It is likely that a combination of errors — including on-site human error and faulty bureaucratic decision-making — contributed to this fatal disaster. Several critics have pointed out the politically correct nature of the “affirmative action” hiring practises of some of the groups involved in the design and construction of the FIU bridge. Placing less qualified persons in positions of critical responsibility for reasons of sex, ethnicity, political connections, or other reasons other than personal competence, is a distinct flaw of big money projects around the world.

Accelerated Bridge Construction Overview

Over a 30 year period, China was the recipient of foreign investment and technology transfer on a grandiose scale. As a direct consequence, massive cash reserves were built up, which are being used in an attempt to gain control of global ports and other transportation facilities, engineering and construction concerns around the world, manufacturing and technology assets in more advanced nations, and any other projects and enterprises that might help China to gain global influence and control.

The San Francisco Bay Bridge fiasco is an object lesson for other governments to beware of Chinese offering cheap construction bids. Given the general stupidity and corruption of politicians and government bureaucrats, it is unlikely that they will be wary enough of the grifters from the middle kingdom.

And that means that taxpayers will continue to suffer for the low quality governments that they have allowed to persist for so long.

Hope for the best. Prepare for the worst. It is never too late to have a Dangerous Childhood ©.


Informal general engineering analysis of disaster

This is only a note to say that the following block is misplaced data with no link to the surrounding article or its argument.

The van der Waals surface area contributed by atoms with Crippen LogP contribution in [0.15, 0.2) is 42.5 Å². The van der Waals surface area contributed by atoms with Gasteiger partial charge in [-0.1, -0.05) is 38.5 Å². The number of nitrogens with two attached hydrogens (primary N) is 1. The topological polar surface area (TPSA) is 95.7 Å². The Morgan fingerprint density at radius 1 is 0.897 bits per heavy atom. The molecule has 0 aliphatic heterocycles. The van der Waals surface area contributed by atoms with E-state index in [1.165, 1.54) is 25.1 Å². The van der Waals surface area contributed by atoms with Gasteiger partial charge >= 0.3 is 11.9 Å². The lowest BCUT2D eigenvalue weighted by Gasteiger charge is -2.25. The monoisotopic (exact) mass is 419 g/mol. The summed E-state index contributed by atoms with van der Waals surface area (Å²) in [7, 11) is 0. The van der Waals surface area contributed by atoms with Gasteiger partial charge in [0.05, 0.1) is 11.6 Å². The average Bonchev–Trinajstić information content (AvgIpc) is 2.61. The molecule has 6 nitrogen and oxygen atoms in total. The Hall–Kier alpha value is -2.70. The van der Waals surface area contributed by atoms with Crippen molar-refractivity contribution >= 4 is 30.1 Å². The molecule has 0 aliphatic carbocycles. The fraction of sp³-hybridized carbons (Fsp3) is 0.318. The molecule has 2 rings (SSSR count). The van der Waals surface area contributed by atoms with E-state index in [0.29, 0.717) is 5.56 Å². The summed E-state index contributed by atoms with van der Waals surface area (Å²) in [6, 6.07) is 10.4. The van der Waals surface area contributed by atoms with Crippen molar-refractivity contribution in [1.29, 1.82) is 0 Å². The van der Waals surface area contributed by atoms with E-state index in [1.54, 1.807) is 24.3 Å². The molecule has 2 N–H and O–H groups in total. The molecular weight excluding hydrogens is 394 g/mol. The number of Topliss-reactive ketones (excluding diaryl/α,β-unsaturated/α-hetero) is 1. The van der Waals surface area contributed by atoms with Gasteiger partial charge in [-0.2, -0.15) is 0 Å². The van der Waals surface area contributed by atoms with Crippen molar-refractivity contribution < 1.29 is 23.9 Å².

Video showing one side of the bridge as it collapses

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5 Responses to China-Style Bridge Collapse in Florida Raises Questions

  1. bob sykes says:

    The so-called “stress testing” was actually post-tensioning of cables in the concrete. It is intended to put the bridge deck into compression so that it would be self-supporting until the cable-stayed pier was erected. This is a standard procedure in reinforced concrete design and construction, and failures are rare. Something very unusual happened to that bridge. Most likely, diversity.

    • alfin2101 says:

      Yes, post-tensioning is certainly a more accurate description of what was happening.

      The idea that post-modern multicultural diversity was a contributing factor to the tragedy is an ongoing meme in background discussions by persons of the non-PC persuasion.

      • Improbus says:

        Because it couldn’t be materials graft or shoddy construction practices. Much better to place the blame on the hard hats.

        • alfin2101 says:

          It does not have to be an “either-or” situation. Shoddy materials in the steel and/or concrete would not make a situation involving poor on-the-job decision-making any better.

    • James says:

      One comment: the bridge wasnt a cable stayed structure. The ‘cable stays’ were ornamental and superfluous. The main section that was placed was ‘structurally’ complete.